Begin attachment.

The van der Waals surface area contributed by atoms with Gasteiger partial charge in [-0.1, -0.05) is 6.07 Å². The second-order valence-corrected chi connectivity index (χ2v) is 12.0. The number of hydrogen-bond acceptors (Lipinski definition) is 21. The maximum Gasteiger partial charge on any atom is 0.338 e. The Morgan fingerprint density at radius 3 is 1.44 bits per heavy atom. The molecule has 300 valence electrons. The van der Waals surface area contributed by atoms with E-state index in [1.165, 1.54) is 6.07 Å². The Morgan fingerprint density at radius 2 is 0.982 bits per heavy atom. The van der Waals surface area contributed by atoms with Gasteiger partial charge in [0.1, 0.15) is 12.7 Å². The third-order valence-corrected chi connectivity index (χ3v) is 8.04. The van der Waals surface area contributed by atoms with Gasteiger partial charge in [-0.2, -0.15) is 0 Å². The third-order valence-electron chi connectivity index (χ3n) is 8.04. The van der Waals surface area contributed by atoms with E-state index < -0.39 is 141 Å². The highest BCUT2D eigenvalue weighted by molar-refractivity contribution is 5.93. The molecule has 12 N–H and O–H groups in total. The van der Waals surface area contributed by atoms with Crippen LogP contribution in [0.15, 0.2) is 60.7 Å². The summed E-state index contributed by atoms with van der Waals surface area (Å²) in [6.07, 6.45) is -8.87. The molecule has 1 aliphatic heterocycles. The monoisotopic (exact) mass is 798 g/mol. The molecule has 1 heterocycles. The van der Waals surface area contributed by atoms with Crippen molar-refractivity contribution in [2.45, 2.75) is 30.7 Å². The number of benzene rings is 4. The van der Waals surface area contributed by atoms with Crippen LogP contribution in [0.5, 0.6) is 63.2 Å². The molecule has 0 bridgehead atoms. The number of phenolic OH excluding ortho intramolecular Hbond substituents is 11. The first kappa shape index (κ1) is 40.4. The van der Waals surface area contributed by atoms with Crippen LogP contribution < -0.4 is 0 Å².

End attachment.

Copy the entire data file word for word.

The van der Waals surface area contributed by atoms with Gasteiger partial charge in [-0.1, -0.05) is 6.07 Å². The second-order valence-corrected chi connectivity index (χ2v) is 12.0. The number of hydrogen-bond acceptors (Lipinski definition) is 21. The maximum Gasteiger partial charge on any atom is 0.338 e. The Morgan fingerprint density at radius 3 is 1.44 bits per heavy atom. The molecule has 300 valence electrons. The van der Waals surface area contributed by atoms with E-state index in [1.165, 1.54) is 6.07 Å². The Morgan fingerprint density at radius 2 is 0.982 bits per heavy atom. The van der Waals surface area contributed by atoms with Gasteiger partial charge in [0.1, 0.15) is 12.7 Å². The third-order valence-corrected chi connectivity index (χ3v) is 8.04. The van der Waals surface area contributed by atoms with Gasteiger partial charge in [-0.2, -0.15) is 0 Å². The third-order valence-electron chi connectivity index (χ3n) is 8.04. The van der Waals surface area contributed by atoms with E-state index < -0.39 is 141 Å². The highest BCUT2D eigenvalue weighted by molar-refractivity contribution is 5.93. The molecule has 12 N–H and O–H groups in total. The van der Waals surface area contributed by atoms with Crippen LogP contribution in [0.15, 0.2) is 60.7 Å². The summed E-state index contributed by atoms with van der Waals surface area (Å²) in [6.07, 6.45) is -8.87. The molecule has 1 aliphatic heterocycles. The monoisotopic (exact) mass is 798 g/mol. The molecule has 1 heterocycles. The van der Waals surface area contributed by atoms with Crippen molar-refractivity contribution in [2.45, 2.75) is 30.7 Å². The number of benzene rings is 4. The van der Waals surface area contributed by atoms with Crippen LogP contribution in [0.5, 0.6) is 63.2 Å². The molecule has 0 bridgehead atoms. The number of phenolic OH excluding ortho intramolecular Hbond substituents is 11. The first kappa shape index (κ1) is 40.4. The van der Waals surface area contributed by atoms with Crippen LogP contribution < -0.4 is 0 Å².